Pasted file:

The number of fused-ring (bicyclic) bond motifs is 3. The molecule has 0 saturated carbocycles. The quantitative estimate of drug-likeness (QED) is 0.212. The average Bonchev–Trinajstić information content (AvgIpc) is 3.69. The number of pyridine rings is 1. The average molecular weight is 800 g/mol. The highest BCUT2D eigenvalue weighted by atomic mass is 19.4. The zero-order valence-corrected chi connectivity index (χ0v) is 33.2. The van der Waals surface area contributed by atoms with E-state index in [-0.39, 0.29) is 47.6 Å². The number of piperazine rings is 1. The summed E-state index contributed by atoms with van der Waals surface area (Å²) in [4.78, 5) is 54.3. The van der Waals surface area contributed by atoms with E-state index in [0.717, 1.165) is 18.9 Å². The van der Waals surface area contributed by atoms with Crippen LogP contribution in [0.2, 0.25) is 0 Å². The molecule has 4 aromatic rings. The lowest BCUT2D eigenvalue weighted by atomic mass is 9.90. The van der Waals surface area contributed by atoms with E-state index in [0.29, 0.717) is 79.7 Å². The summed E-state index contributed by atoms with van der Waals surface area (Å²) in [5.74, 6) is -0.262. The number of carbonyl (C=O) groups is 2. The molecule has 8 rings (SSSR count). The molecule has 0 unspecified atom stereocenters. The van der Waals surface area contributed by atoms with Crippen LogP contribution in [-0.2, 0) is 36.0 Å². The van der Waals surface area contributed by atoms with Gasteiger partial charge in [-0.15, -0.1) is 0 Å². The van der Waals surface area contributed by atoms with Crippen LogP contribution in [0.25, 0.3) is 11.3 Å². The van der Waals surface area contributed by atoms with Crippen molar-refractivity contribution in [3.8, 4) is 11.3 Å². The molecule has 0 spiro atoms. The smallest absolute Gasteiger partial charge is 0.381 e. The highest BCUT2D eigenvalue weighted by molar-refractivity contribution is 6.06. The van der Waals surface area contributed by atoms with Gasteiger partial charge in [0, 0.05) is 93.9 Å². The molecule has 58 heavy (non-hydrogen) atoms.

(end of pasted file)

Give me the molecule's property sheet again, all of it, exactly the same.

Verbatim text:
The number of fused-ring (bicyclic) bond motifs is 3. The molecule has 0 saturated carbocycles. The quantitative estimate of drug-likeness (QED) is 0.212. The average Bonchev–Trinajstić information content (AvgIpc) is 3.69. The number of pyridine rings is 1. The average molecular weight is 800 g/mol. The highest BCUT2D eigenvalue weighted by atomic mass is 19.4. The zero-order valence-corrected chi connectivity index (χ0v) is 33.2. The van der Waals surface area contributed by atoms with E-state index in [-0.39, 0.29) is 47.6 Å². The number of piperazine rings is 1. The summed E-state index contributed by atoms with van der Waals surface area (Å²) in [4.78, 5) is 54.3. The van der Waals surface area contributed by atoms with E-state index in [0.717, 1.165) is 18.9 Å². The van der Waals surface area contributed by atoms with Crippen LogP contribution in [0.2, 0.25) is 0 Å². The molecule has 4 aromatic rings. The lowest BCUT2D eigenvalue weighted by atomic mass is 9.90. The van der Waals surface area contributed by atoms with E-state index in [0.29, 0.717) is 79.7 Å². The summed E-state index contributed by atoms with van der Waals surface area (Å²) in [5.74, 6) is -0.262. The number of carbonyl (C=O) groups is 2. The molecule has 8 rings (SSSR count). The molecule has 0 unspecified atom stereocenters. The van der Waals surface area contributed by atoms with Crippen LogP contribution in [-0.2, 0) is 36.0 Å². The van der Waals surface area contributed by atoms with Gasteiger partial charge in [-0.15, -0.1) is 0 Å². The van der Waals surface area contributed by atoms with Crippen LogP contribution in [0.25, 0.3) is 11.3 Å². The van der Waals surface area contributed by atoms with Crippen molar-refractivity contribution in [3.8, 4) is 11.3 Å². The molecule has 0 spiro atoms. The smallest absolute Gasteiger partial charge is 0.381 e. The highest BCUT2D eigenvalue weighted by molar-refractivity contribution is 6.06. The van der Waals surface area contributed by atoms with Gasteiger partial charge in [0, 0.05) is 93.9 Å². The molecule has 58 heavy (non-hydrogen) atoms.